This hardly scratches the surface. There’s the new electric vehicle platform. Don’t probe autonomous vehicles too much. He describes them as exciting, but the ethics of who’s responsible for critical situations hasn’t been determined.

Now, back to the Chicago press preview. Probably the most amusing press kit goes to Ford’s Transit Connect. Because baby boomers buy them, Ford handed out bags with reading glasses, Lifesavers and facial tissue — I’m not making this up! I asked for a Connect with an eight-track tape player. Just kidding. Fiat announced that every Lilliputian 500 gets a boosted engine; Toyota presented off-road trucks; Subaru its 50th anniversary specials; and Mazda presented a refreshed Miata and Mazda6. 

Jody Hall, vice president for the Steel Market Development Institute, made the strongest steel pitch I’ve heard. The claim: the focus on vehicle fuel economy is shifting material use toward stuff that creates more pollution to produce, form and dispose. Steel, in contrast, has a significantly lower environmental impact. Earlier, Hall showed me how new steels meet vehicle safety requirements without big roof pillars. The 2019 Jetta, she says, incorporates new steel grades. Her keen eyes saw smooth paint and expertly stamped metal.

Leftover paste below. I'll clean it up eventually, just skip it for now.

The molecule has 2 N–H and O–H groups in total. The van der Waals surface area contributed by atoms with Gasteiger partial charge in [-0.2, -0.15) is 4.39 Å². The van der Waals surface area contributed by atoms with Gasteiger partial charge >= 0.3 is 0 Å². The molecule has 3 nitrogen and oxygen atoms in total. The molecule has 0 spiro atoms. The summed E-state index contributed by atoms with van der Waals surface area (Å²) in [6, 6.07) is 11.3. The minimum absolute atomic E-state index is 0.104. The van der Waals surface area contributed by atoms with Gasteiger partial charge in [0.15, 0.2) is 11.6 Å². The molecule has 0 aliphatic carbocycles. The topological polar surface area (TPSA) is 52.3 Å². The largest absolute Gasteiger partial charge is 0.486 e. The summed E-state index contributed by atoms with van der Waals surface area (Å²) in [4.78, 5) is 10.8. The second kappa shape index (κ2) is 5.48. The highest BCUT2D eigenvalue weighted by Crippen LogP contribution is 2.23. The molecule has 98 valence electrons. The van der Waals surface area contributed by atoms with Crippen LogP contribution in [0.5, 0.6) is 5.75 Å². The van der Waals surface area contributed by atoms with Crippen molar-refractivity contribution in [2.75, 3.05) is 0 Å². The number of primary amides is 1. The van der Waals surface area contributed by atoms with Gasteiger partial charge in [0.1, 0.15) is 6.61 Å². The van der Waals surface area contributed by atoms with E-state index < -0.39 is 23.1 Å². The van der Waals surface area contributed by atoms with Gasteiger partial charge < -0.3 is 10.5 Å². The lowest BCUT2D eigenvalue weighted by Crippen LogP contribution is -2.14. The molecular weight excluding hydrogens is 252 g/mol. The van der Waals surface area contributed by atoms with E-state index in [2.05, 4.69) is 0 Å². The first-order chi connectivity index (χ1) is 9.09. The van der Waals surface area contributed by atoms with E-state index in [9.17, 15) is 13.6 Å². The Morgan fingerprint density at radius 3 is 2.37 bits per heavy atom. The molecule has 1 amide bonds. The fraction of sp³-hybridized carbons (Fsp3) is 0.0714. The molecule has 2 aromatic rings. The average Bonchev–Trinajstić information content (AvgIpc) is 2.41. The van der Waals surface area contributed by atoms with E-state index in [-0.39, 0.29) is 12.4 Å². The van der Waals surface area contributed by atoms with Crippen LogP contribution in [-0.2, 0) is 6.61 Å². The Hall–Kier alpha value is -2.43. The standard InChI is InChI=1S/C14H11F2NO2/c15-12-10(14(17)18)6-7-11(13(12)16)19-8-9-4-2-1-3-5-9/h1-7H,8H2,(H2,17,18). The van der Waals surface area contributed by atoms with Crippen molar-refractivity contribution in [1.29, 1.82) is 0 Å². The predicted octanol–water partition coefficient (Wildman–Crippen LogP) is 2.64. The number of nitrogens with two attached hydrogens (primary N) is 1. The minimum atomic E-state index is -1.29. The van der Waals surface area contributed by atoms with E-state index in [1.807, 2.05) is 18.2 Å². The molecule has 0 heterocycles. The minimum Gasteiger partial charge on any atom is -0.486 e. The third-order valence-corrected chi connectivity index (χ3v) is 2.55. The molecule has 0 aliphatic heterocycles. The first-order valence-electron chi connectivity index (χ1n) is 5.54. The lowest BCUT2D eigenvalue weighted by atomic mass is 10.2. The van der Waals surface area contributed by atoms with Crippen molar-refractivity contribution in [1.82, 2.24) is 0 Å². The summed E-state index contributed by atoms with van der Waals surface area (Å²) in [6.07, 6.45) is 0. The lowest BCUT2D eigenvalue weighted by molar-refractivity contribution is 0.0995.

Due to an approaching storm, the press and some manufacturer reps left Chi-Town before Friday’s pressers. This meant a less-crowded Wednesday night Mazda pizza party. And the much-loved Chicago blues joint where we gather before heading back to our hotels wasn’t as hot. 

On Friday, VW’s California-based designers became Jetta tour guides. Sangwoo Lee, an interior expert, gave me the lowdown on the car’s use of six-sided shapes. From the grille and headlights, to the instrument panel and cup holders, hex-like forms abound. The front center armrest now covers a mega-sized compartment that ingests an iPad. It’s also ergonomically shaped to provide the driver with a soft-touch elbow pad. It’s shorter on the passenger’s side to accommodate cup-holder beverages.